Why Do We Blush?
Why we turn red when we’re embarrassed or feel shy—and what can be done about it
Is there anything worse than being told that you’re blushing by a person who’s watching you blush? While flushing cheeks may have their appeal to some—many equate blushing with innocence, youth, and modesty, though research has shown that blushing can be associated with fertility and mimic the flushing that often comes with sexual arousal—the experience of blushing can be anything but pleasant. In fact, many would say that blushing is only slightly less mortifying than being naked in public.
“Blushing is an involuntary physiological response” to embarrassment and other emotions, says psychiatrist Alexandra Canetti, MD, of ColumbiaDoctors Tarrytown, noting that it is seen more frequently in people who suffer from social anxiety. “Autonomic hyperactivity [arousal of the autonomic nervous system] may also play a role in excessive blushing,” she says.
At its core, says Canetti, “Blushing is related to the fight-or-flight response, which is an evolutionary adaptation for us to be able to react to life-threatening situations. Hormones, including adrenaline and cortisone, are released by our bodies in response to situations perceived as dangerous. The sympathetic nervous system and the adrenal-cortical system take over causing changes that include increased heart rate and blood pressure, dilated pupils, increased blood flow to major muscles, and blushing.”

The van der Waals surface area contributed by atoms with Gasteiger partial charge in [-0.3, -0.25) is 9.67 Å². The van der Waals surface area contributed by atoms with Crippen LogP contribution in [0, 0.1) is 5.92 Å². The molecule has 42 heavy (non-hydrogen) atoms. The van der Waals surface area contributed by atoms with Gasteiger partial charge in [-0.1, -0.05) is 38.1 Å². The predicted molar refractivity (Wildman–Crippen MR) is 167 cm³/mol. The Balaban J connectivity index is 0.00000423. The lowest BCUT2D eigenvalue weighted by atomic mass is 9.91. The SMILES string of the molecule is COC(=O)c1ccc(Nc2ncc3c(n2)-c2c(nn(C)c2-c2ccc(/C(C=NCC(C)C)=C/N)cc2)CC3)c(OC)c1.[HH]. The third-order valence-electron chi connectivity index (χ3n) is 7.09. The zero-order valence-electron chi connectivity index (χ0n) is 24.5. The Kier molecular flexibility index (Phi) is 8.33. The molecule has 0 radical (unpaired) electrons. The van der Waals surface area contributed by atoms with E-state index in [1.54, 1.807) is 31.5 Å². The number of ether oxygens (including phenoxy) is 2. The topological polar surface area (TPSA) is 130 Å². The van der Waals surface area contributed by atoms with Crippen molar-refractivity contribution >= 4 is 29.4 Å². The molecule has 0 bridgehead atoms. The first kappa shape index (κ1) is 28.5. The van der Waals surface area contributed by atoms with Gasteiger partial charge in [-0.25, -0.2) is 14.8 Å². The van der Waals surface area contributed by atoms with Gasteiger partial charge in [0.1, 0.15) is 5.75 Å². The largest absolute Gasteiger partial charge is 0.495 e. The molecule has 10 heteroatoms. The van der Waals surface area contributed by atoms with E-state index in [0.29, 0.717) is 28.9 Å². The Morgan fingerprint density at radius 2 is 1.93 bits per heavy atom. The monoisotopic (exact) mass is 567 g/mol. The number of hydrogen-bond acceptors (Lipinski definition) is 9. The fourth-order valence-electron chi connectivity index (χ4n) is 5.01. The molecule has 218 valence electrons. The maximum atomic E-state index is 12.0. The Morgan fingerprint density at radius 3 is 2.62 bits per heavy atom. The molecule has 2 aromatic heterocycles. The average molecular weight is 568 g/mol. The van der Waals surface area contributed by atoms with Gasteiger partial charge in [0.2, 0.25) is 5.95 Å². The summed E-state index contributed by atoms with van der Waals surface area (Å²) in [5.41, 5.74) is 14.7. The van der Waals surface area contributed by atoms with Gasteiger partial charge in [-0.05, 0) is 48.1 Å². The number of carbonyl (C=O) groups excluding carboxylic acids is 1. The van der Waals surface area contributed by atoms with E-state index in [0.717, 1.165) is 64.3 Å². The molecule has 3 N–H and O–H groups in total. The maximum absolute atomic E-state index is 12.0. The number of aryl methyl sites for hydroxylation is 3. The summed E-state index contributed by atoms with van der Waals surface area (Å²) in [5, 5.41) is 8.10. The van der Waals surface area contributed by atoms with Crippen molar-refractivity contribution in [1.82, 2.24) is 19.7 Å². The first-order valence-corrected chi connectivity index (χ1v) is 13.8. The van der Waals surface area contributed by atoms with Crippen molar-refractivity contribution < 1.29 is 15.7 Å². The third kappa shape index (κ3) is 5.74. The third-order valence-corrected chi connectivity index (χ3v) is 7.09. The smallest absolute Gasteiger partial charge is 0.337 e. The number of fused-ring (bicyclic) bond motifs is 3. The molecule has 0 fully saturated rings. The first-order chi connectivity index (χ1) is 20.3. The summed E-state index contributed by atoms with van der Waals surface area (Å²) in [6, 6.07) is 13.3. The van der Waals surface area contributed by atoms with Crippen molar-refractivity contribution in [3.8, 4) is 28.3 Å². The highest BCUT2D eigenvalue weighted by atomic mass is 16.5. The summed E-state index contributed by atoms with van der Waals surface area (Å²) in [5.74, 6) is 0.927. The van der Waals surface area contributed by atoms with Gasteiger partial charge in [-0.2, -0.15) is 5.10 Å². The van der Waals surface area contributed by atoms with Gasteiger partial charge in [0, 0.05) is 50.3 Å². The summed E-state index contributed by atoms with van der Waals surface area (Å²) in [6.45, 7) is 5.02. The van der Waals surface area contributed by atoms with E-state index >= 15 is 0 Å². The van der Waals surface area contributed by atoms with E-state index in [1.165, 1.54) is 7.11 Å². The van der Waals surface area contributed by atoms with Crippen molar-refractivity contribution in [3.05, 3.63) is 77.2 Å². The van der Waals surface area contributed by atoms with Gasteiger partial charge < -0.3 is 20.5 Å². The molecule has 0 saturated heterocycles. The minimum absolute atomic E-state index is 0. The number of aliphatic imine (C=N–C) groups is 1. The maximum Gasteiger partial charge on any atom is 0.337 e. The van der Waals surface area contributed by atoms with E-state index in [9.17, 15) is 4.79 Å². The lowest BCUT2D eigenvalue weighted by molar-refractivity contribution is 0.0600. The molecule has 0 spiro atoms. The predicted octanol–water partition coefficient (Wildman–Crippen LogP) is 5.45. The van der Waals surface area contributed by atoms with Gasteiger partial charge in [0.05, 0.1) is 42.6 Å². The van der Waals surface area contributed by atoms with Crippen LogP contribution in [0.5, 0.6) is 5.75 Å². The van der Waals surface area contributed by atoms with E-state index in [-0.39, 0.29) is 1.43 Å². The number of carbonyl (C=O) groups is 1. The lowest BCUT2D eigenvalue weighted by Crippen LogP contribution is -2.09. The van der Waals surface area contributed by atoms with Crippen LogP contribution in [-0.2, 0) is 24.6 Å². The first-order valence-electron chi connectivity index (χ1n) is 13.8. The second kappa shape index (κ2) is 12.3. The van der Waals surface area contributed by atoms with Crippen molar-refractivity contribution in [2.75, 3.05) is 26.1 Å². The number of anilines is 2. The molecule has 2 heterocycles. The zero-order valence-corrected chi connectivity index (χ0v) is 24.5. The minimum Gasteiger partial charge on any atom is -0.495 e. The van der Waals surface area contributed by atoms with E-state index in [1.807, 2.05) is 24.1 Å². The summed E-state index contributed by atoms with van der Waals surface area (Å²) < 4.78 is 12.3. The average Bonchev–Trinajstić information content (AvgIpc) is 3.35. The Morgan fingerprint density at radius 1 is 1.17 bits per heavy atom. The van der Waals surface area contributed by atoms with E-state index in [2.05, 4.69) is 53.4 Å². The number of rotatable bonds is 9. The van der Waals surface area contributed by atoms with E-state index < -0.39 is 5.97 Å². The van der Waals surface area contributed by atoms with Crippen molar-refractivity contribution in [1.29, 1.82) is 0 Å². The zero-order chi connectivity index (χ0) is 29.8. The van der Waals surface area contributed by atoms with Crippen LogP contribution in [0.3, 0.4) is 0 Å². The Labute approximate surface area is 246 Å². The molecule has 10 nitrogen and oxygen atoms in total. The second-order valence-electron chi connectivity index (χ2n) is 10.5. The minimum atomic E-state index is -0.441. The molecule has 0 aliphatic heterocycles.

While most of us can deal with an occasional blush, some people do it so often and so excessively that it can be debilitating. Depending on the cause and severity, “various options are available for people who blush excessively,” says Canetti. These include simple fixes such as green color-corrective makeup, cognitive-behavioral therapy (for anxiety disorders), or medications such as beta blockers (used off-label as treatment for performance anxiety) and Selective Serotonin Reuptake Inhibitors, or SSRIs, which can also be used to treat social anxiety.
In very extreme cases, endoscopic thoracic sympathectomy, a surgical procedure sometimes recommended for facial blushing and/or excessive sweating, may be warranted. “Through a small incision, the surgeon cuts selected sympathetic nerves or sympathetic ganglia, causing a reduction in facial blushing and excessive facial sweating,” Canetti explains. “It has a success rate of 90 percent, but some studies cite that up to 15 percent of patients regret having the surgery, due to the compensatory hyperhidrosis (excessive sweating in the back, abdomen, thighs, and legs).”